The United States economy relies on the productivity, entrepreneurship, and creativity of its people. To maintain its scientific and engineering leadership amid increasing economic and educational globalization, the United States must aggressively pursue the innovative capacity of all its people—women and men. However, women face barriers to success in every field of science and engineering; obstacles that deprive the country of an important source of talent. Without a transformation of academic institutions to tackle such barriers, the future vitality of the U.S. research base and economy are in jeopardy.
Beyond Bias and Barriers explains that eliminating gender bias in academia requires immediate overarching reform, including decisive action by university administrators, professional societies, federal funding agencies and foundations, government agencies, and Congress. If implemented and coordinated across public, private, and government sectors, the recommended actions will help to improve workplace environments for all employees while strengthening the foundations of America's competitiveness.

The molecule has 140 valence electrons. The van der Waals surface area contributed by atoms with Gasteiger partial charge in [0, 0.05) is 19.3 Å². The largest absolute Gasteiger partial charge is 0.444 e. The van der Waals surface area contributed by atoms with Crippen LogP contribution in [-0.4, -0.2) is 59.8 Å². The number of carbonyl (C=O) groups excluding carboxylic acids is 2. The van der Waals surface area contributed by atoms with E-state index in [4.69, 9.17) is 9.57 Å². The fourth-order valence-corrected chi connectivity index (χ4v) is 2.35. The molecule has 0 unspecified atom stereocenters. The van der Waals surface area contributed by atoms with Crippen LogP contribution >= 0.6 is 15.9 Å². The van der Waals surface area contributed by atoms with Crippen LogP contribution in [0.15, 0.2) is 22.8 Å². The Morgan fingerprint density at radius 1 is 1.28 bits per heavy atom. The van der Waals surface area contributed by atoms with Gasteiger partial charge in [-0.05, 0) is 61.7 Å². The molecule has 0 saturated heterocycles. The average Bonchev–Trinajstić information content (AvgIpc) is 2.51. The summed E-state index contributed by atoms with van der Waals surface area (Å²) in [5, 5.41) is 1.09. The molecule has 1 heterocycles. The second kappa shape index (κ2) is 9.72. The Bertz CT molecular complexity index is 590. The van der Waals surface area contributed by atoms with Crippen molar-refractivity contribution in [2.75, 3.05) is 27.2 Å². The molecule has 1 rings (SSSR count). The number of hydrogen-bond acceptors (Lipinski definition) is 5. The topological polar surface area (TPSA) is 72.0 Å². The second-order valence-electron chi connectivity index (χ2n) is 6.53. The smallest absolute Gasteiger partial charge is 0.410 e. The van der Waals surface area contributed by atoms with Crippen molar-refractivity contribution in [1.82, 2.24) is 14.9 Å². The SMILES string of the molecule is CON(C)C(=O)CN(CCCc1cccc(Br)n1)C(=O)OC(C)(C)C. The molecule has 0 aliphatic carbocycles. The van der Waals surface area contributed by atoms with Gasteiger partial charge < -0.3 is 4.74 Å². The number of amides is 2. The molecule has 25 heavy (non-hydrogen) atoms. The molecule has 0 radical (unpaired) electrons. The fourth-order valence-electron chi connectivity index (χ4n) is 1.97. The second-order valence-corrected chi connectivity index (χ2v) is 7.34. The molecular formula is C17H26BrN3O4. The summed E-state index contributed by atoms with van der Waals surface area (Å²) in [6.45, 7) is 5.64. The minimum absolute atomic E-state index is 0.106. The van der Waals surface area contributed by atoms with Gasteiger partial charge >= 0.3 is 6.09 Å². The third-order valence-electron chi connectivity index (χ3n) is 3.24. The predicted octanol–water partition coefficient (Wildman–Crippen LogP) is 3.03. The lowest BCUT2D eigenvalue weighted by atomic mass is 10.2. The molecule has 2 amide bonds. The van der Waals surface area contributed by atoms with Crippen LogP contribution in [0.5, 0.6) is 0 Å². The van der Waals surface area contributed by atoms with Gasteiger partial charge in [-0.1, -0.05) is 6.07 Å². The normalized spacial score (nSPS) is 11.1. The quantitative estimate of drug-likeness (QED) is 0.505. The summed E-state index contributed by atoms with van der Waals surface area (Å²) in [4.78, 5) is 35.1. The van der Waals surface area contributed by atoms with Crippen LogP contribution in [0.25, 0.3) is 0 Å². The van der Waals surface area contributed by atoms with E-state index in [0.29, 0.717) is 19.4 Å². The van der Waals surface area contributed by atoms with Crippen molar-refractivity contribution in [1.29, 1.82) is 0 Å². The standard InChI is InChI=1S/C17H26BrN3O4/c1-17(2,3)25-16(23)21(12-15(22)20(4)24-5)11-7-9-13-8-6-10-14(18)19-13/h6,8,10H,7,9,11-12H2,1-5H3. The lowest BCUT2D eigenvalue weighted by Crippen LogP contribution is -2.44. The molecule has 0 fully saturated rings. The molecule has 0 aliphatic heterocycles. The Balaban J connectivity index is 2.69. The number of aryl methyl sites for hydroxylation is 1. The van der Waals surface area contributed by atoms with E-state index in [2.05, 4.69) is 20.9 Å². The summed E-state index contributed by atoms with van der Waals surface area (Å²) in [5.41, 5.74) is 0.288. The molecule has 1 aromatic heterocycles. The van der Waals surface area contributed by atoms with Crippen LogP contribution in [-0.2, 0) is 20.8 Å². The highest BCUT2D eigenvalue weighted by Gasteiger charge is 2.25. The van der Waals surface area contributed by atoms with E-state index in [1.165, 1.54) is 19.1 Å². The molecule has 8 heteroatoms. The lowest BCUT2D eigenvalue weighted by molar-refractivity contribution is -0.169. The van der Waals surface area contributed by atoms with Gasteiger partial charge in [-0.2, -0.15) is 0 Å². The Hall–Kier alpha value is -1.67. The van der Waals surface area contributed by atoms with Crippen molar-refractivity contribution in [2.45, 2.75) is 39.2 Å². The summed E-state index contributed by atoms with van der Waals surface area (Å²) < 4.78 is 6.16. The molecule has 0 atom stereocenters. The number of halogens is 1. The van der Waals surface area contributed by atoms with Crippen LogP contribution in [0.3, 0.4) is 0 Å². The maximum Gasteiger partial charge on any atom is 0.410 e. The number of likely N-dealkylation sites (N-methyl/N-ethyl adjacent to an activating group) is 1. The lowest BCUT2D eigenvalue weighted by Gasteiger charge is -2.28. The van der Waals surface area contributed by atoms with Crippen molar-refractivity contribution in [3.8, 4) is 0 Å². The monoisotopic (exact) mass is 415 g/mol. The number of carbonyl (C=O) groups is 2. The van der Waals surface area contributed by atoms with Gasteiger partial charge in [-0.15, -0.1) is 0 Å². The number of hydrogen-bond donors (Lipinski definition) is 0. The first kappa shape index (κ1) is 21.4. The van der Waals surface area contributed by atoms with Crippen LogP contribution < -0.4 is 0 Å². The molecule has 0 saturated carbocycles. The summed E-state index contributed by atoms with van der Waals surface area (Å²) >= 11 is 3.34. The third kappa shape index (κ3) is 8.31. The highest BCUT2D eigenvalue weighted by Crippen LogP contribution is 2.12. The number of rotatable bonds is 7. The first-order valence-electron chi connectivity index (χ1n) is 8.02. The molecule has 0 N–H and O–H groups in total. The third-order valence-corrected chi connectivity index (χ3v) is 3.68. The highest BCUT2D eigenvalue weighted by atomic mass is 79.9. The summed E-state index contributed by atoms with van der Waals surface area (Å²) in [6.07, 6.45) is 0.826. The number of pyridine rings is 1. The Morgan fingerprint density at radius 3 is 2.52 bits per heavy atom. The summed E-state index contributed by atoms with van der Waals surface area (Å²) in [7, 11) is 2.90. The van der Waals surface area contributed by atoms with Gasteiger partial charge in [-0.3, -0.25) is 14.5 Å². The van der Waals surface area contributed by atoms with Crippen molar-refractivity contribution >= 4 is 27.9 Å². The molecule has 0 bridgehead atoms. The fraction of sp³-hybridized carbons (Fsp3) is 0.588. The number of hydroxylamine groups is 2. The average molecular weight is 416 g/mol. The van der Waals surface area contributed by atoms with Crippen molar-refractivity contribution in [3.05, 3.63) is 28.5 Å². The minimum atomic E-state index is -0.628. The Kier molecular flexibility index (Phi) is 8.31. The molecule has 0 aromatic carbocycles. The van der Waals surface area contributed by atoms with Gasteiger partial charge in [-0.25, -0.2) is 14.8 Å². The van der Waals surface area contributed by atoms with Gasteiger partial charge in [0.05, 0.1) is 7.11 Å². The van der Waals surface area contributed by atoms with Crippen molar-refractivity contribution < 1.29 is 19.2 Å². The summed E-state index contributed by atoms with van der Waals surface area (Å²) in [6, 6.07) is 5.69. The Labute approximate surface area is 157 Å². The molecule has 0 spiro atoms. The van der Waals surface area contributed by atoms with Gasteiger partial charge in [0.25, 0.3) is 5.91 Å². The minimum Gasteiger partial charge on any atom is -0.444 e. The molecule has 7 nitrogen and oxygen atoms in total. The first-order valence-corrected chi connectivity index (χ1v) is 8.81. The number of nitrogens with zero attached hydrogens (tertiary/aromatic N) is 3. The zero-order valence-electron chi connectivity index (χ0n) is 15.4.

National Academy of Sciences, National Academy of Engineering, and Institute of Medicine. 2007. Beyond Bias and Barriers: Fulfilling the Potential of Women in Academic Science and Engineering. Washington, DC: The National Academies Press. https://doi.org/10.17226/11741.
|2 Learning and Performance||24-49|
|3 Examining Persistence and Attrition||50-112|
|4 Success and Its Evaluation inScience and Engineering||113-159|
|5 Institutional Constraints||160-213|
|6 Fulfilling the Potential of Women in Academic Science and Engineering||214-244|
|Appendix A Biographical Information||245-255|
|Appendix B Statement of Task||256-257|
|Appendix C Chapter 4, Measuring Racial Discrimination, Theories of Discrimination||258-274|
|Appendix D References||275-300|
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